Brown Calls California's Prison Crisis Over: "Ridiculous," Say Reform Advocates

Posted on 15 January 2013

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By Dan Aiello

Citing California Governor Edmund G. "Jerry" Brown, Jr.'s veto last session of a bill that would have allowed reporters access to prisoners protesting conditions within the state's 33 prisons, reform advocates called on judges, legislators and news media to ignore Brown's claim that the state's prison crisis "is over."

The Brown administration began the past week in court with a motion before the 9th Circuit Federal to vacate the population cap imposed on the state's overcrowded prisons, citing the state's realignment plan as evidence the cap is both dangerous and no longer needed.

While discussing his budget, Brown told reporters the state's correctional system "should be a model" for prison systems nationally.

Jessica Whatcott, a Social Sciences lecturer and professor at Humboldt State University who has been active in the Pelican Bay prisoner solidarity organization, Bar None, told the Vanguard that those who know California's prisons, both in and outside law enforcement, believe the governor's claims are not credible.

"I spoke with our local parole supervisor here [Humboldt County], and we both agreed that most of the comments of the governor are just ridiculous," said Whatcott.

"From my perspective the prisons are better and some progress has been made in healthcare and three-tier bunks are no longer in gymnasiums, but to claim California, the state that continues to lead the nation in failed parole returns to society, or recidivism, overcrowding [and continues to maintain solitary confinement, or housing, units - SHU's Amnesty International only recently cited as "inhumane"], caught us off guard. We thought it was unbelievable he would think anyone would buy that. No one should," Whatcott said.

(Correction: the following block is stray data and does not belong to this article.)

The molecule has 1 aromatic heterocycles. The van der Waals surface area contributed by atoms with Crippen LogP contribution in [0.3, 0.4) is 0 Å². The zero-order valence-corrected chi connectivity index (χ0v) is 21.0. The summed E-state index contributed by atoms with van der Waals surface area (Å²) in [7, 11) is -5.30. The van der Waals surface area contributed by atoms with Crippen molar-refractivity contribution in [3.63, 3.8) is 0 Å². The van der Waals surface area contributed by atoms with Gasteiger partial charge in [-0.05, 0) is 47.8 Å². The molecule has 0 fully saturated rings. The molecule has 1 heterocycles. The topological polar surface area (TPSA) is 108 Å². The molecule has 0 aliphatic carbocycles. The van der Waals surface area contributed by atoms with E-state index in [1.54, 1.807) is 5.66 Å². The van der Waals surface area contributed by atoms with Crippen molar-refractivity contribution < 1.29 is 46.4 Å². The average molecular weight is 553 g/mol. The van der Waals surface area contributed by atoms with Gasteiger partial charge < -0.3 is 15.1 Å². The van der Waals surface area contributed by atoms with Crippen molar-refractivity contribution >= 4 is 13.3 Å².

"Here in Humboldt County, which I believe is one of the state's more progressive counties, I've been told all of our local resources are used in dealing with sex offenders and because the county is required to adhere to state law that restricts housing sex offenders none of the other services like re-entry programs [vocational, educational, job training and post parole drug rehabilitation] are funded.

"In other counties, they use re-entry money, really all their funding, to increase prison capacity at the expense of the programs [mental illness treatment, job training, drug rehabiliation and education] that would help keep parolees from returning to prison," said Whatcott.

"There's little incentive to reduce the prison population, even with realignment."

It costs $72,000 a year for California taxpayers to house just one inmate, and with the highest recidivism rate in the nation (neighboring Oregon has the lowest), Whatcott says the state's funding shortfalls on re-entry programs are essentially penny-wise and pound-foolish.

More than 46,000 California parolees return to prison every year for 'administrative parole violations including missed appointments with parole officers, positive drug tests and missed court appearances, a failure (or recidivism) rate 20 percent higher than the next highest state correctional system. The cost to California taxpayers for these non-felony re-incarcerations is a staggering $1 billion dollars.

Beyond California's unfortunate claim to operating a correctional system with the highest failure rate in the nation, the state's prison reform organizations are asking how the state's prison system could be a model when the governor has forbidden the media access to specific prisoners and allows only limited access at the whim of the individual prison's administrators.